I’m a big believer that simplicity is the key to any great volleyball drill.
Oftentimes coaches develop highly complex drills with lots of moving parts and, while they can be effective, they’re often no better than super bare bones drills.
The reason for this is because the more complex a drill becomes, the more cognitive power is required just to follow the sequence, which means less focus can go on actual technique.
Below are 5 extremely simple drills for setters that are as effective for complete beginners as they are professional athletes.
Each of them require minimal participants but can easily be modified to increase difficulty or include more players.
Benefits Of Using A Weighted Volleyball For These Drills
Before we get into the drills, I wanted to mention that each of these drills can be made immediately more effective by using a weighted training volleyball.
By training with a weighted volleyball, you’ll develop your arm, hand, wrist, and finger strength at a far greater rate than you would using a regular volleyball.
When you switch back to a regulation game volleyball, you’ll be able to set further, with better consistency, for longer.
You might also like to check out my full list of the best volleyball setter equipment!
1. Set To Yourself, Set To Your Partner
The simplest of all partnered volleyball setter drills is known as, ‘set to yourself, set to your partner’. Unless you’re very new to volleyball, chances are you’ve done this drill at some stage!
Simply start about 10-15 feet away from your partner and first set the ball to yourself, before setting it to your partner.
You can modify this drill in countless ways to make it more difficult.
- Increase the distance between each of you.
- Increase the height of each set.
- Use a weighted volleyball.
- Consider passing/bumping to yourself and then setting to your partner.
This drill is excellent for getting a high volume of touches in. Volume, as you know, is one of the keys to becoming a great setter!
Focus on making really clean, quality contacts and using your legs to help generate power by ‘stepping into’ the set.
2. Target Net Setting
The reason this is such an effective drill is because you can do it from the comfort of your own home, which allows you to get more volume in.
This makes it great if you don’t have access to a volleyball court with a net or someone to train with.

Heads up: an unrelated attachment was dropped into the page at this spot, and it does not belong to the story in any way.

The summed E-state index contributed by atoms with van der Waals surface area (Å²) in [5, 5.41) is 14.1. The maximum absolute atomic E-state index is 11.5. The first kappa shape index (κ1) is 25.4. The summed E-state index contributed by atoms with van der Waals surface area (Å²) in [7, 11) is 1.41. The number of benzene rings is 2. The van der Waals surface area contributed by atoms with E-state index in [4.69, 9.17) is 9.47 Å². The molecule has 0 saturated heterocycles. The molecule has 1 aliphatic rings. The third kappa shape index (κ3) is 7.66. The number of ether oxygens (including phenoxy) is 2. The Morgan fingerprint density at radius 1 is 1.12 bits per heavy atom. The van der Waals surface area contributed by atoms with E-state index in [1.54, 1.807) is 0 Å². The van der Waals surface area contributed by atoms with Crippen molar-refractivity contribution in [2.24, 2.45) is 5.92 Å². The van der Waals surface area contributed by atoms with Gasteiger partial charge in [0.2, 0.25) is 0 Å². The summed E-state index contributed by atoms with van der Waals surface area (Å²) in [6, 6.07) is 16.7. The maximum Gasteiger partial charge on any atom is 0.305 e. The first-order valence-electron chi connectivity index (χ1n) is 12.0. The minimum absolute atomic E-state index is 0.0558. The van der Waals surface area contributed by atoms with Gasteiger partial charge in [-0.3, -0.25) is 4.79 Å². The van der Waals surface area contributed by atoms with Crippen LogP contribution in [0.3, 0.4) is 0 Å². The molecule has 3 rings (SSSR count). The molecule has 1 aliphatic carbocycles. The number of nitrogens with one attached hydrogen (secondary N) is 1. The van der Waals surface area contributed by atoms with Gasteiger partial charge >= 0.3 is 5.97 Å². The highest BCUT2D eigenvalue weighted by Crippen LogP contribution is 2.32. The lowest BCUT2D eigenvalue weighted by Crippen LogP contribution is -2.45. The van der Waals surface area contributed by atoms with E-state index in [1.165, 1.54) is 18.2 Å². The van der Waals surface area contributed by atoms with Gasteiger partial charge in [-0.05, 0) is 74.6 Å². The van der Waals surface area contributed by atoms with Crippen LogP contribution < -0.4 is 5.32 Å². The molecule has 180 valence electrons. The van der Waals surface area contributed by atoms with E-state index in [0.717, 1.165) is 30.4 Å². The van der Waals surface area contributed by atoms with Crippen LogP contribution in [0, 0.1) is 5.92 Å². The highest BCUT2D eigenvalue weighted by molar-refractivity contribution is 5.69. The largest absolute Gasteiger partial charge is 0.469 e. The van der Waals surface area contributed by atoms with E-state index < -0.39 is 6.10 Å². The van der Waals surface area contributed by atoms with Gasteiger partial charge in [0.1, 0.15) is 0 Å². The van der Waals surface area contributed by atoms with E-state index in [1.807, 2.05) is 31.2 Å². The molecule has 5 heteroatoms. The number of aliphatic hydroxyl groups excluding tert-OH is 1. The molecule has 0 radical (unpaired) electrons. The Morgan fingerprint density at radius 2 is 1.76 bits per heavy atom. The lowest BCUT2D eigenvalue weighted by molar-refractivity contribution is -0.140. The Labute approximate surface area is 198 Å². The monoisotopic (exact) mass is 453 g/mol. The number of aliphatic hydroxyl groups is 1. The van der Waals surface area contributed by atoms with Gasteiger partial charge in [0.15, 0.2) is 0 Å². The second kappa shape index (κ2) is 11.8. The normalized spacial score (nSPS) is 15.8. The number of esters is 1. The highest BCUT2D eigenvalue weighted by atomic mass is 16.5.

This is one of the most effective ways to get feedback on how accurately you’re setting the volleyball without having anyone else to train with.
3. Square Up & Set Outside Release Ball
One of the most common game scenarios a setter will face is when the pass is too short and they’re forced to retreat off the net, square up, and set a high ball to the outside.
This is a very simple drill which simulates this sitatuion.
- The ball starts with the tosser (T) around the back of the court. The setter begins in their base position (1).
- The tosser will throw the ball to somewhere just behind the attack line to simulate a short pass.
- The setter is to move off the net, get under the ball, square their feet up to the target (outside) and deliver their best high ball set to the left side hitting window.
Having a third person can make this drill more efficient as they can throw the ball back to the tosser so you can cycle through the drill more quickly.
This third person can also give feedback to the setter as to how they can improve on the next set.
You can modify this drill by having the setter switch between front setting and back setting.
You can also involve more players by including hitters and blockers.
4. High Ball Setting
One of the best ways to develop power in the upper arms for setting is to frequently do partnered high ball setting drills.
The simplest form of this is to have 2 players standing opposite one another, about 20-30 feet apart.
The idea is to set the ball back and forth using as much height as possible without double contacting the ball.
You can involve more players by turning this into a train: 2 lines opposite one other – after you set you run through and join the line you set to.
You can make this a ‘set to yourself, set to your partner’ variation if it helps your players better control the ball.
The purpose of this drill is to simulate that big release high ball that travels a big distance out to the pins.
It’s effectively an arm workout more than it is about developing technique.
The goal is to build explosive setting power and finger strength so you can set further distances with less effort in the future.
5. Wall Setting Progressions
This is one of the best drills to do when you have no one to train with.
Start nice and close to a wall and with your weighted setter ball, quickly set the ball to yourself over and over, focusing on using only your wrists.
You can do all sorts of variations here including ‘set to yourself, set to the wall’ as well as setting different heights on the wall.
You can make this drill more challenging by standing on one leg or if you really wanted to take it to the next level, balancing on a Bosu ball!
You can add in jump setting here and also modify the distance from the wall that you’re standing.
Get creative and you can easily come up with a completely custom wall setting routine in no time!